Steampunk research: 19th Century Science
The particular distinctiveness of steampunk comes from the way it creates unique worlds revolving around technology. I have a particular attachment to classic (if I can call it like that) Neo-Victorian steampunk, based on the 19th century science and inventions. It has an exquisite feel, and immersing in that wonderful world of boilers, contraptions, airships, and corsets is such an enjoyable escape from the 21st century’s reality.
A fundamental prerequisite for a writer or an artist to create this kind of universe is to understand the cogs and wheels that make it work. For, although fictional, it must be realistic, and all parts put together need to make sense.
I am a humanities person. All my life I’ve been reading books and learning languages, careful to stay out of mathematics’ path. With this background, my fascination for steampunk might come as odd, but the way steampunk puts technology to use has a unique aesthetics that is as poetic as a literary piece.
While doing the research for Laevium, I discovered that the world of the 19th century science in particular (and of science in general) was way more enchanting than I had initially believed. I found myself reading articles and books which I had never dreamt of opening before, on topics varying from steam engines and how Industrial Revolution began, to gas separation methods. Some of them were highly technical, and I had to look even further in order to understand what I was reading.
In a previous blog article, I listed some of the resources I used to do my research on Victorian London. In this one, I’m sharing a few of my favorite resources for a more technical research for steampunk worldbuilding.
It’s only natural that I start with airships, as they are a pivotal element in the steampunk world. One of the best resources out there, the site of all sites when it comes to airships, is AIRSHIPS.NET. Their articles are extremely well documented, include a lot of details, and, what is even more awesome, a lot of pictures. It’s a site to spend hours on. And an excellent resource to understand airships, their types, how they are made and how they work.
Science Direct is another resource I recommend for a more in-depth approach of airships and their working principle. The materials are highly technical and, if you are not their target audience, they are difficult to understand. However, if you are looking for a specific technical detail, chances are you might find it here. I read several hours about hydrogen use in airships and separation of helium from methane just for a few paragraphs in my novel. But those few paragraphs had to be extremely accurate, and I had to clearly understand what I was writing.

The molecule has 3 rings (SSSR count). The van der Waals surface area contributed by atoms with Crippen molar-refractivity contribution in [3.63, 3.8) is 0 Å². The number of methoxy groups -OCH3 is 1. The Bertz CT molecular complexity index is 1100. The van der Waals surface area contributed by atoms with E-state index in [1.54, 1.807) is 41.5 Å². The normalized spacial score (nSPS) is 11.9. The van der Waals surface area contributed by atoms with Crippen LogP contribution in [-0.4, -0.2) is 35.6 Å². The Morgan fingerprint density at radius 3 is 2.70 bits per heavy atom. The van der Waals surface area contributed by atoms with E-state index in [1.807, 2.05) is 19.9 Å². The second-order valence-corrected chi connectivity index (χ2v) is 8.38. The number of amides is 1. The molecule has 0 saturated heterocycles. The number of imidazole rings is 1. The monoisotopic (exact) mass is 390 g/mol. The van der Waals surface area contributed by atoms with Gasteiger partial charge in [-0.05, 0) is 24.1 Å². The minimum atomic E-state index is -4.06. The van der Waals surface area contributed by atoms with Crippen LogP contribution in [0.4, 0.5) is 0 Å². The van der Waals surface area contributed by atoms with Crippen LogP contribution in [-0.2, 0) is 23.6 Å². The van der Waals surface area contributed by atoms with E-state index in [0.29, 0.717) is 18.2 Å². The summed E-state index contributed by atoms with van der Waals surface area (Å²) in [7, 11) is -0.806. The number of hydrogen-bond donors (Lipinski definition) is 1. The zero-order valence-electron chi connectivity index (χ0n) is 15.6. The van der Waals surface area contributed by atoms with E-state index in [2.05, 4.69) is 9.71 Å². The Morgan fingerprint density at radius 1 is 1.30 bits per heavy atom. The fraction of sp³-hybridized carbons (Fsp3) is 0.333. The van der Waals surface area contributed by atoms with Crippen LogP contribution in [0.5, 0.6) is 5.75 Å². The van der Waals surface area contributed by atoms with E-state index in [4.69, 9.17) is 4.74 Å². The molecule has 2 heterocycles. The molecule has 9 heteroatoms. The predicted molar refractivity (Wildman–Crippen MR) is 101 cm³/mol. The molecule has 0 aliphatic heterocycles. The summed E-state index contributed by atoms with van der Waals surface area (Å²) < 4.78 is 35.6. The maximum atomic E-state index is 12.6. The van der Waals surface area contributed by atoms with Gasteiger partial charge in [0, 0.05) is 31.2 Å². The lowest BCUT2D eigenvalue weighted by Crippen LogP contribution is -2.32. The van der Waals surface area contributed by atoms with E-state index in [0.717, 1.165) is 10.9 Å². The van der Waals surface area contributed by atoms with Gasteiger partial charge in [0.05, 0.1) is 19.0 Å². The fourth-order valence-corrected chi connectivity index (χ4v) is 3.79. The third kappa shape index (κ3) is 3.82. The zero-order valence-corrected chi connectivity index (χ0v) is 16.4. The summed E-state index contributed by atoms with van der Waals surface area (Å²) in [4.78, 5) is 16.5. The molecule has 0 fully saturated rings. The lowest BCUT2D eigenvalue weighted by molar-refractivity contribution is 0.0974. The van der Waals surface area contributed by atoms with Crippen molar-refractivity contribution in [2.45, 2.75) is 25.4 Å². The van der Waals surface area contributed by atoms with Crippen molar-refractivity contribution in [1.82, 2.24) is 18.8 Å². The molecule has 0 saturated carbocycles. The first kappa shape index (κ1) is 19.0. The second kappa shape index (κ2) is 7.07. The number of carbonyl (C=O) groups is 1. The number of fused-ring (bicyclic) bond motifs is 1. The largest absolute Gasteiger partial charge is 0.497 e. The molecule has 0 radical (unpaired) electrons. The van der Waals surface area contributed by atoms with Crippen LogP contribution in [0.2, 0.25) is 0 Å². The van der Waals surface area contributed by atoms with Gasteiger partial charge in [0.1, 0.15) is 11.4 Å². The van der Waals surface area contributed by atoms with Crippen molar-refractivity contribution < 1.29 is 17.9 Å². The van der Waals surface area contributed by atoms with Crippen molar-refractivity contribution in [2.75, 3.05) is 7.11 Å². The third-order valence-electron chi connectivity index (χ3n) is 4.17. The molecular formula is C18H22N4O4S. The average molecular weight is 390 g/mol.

And now comes my favorite part: 19th century science books. Below I’ve shared some of the titles I found the most interesting and useful. They cover steam engines, Industrial Revolution, and the inventions of that time. For a steampunk writer or artist, these books can be a treasure trove, and a huge inspiration source. It’s enough to read the table of contents of Edward W. Byrn’s The Progress of Invention in the Nineteenth Century, and you’ll want to start writing a steampunk novel right away.
Another good thing about these books is that they offer the point of view of someone who actually lived in that period. So, we can also understand how they were perceived and received back then. For research, that’s gold. These are my favorites (since now they are public domain, they are available for free on Project Gutenberg):
Edward W. Byrn’s The Progress of Invention in the Nineteenth Century
Frederick C. Bakewell’s Great Facts
Dionysius Lardner’s The Steam Engine Explained and Illustrated (Seventh Edition)
N. Hawkins’ Maxims and Instructions for the Boiler Room
I’m finishing up with my favorite museum in the world: The Science Museum in London. Each time I visit it, I spend the entire day there, and I always find something new and interesting. Given the challenging times we are living, a real visit seems really far away right now. But the awesome thing is that anyone can explore online their collection of over 325k objects (along with details), from all museums that are part of the Science Museum Group.
As always, I’m looking forward to even more recommendations to add to my research list.